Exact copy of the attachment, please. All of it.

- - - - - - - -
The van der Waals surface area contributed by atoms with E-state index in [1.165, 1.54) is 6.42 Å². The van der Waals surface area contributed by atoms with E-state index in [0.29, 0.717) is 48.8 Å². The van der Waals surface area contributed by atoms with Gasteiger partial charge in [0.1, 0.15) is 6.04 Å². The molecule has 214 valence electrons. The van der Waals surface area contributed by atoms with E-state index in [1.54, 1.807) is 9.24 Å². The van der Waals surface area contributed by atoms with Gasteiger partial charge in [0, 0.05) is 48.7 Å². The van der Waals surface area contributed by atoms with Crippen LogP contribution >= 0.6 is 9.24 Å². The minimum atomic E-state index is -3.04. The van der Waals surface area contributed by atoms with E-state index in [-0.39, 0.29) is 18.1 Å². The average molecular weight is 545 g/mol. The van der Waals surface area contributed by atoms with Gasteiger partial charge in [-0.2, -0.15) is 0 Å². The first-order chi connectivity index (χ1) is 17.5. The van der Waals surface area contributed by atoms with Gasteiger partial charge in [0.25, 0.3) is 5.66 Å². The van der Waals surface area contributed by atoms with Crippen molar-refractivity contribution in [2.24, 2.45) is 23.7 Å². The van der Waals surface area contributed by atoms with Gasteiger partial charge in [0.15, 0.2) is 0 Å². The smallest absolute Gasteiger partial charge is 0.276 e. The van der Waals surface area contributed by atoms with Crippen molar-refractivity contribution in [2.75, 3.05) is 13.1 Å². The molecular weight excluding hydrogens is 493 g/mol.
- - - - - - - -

The van der Waals surface area contributed by atoms with E-state index in [1.165, 1.54) is 6.42 Å². The van der Waals surface area contributed by atoms with E-state index in [0.29, 0.717) is 48.8 Å². The van der Waals surface area contributed by atoms with Gasteiger partial charge in [0.1, 0.15) is 6.04 Å². The molecule has 214 valence electrons. The van der Waals surface area contributed by atoms with E-state index in [1.54, 1.807) is 9.24 Å². The van der Waals surface area contributed by atoms with Gasteiger partial charge in [0, 0.05) is 48.7 Å². The van der Waals surface area contributed by atoms with Crippen LogP contribution >= 0.6 is 9.24 Å². The minimum atomic E-state index is -3.04. The van der Waals surface area contributed by atoms with E-state index in [-0.39, 0.29) is 18.1 Å². The average molecular weight is 545 g/mol. The van der Waals surface area contributed by atoms with Gasteiger partial charge in [-0.2, -0.15) is 0 Å². The first-order chi connectivity index (χ1) is 17.5. The van der Waals surface area contributed by atoms with Gasteiger partial charge in [0.25, 0.3) is 5.66 Å². The van der Waals surface area contributed by atoms with Crippen molar-refractivity contribution in [2.24, 2.45) is 23.7 Å². The van der Waals surface area contributed by atoms with Gasteiger partial charge in [0.15, 0.2) is 0 Å². The smallest absolute Gasteiger partial charge is 0.276 e. The van der Waals surface area contributed by atoms with Crippen molar-refractivity contribution in [2.75, 3.05) is 13.1 Å². The molecular weight excluding hydrogens is 493 g/mol.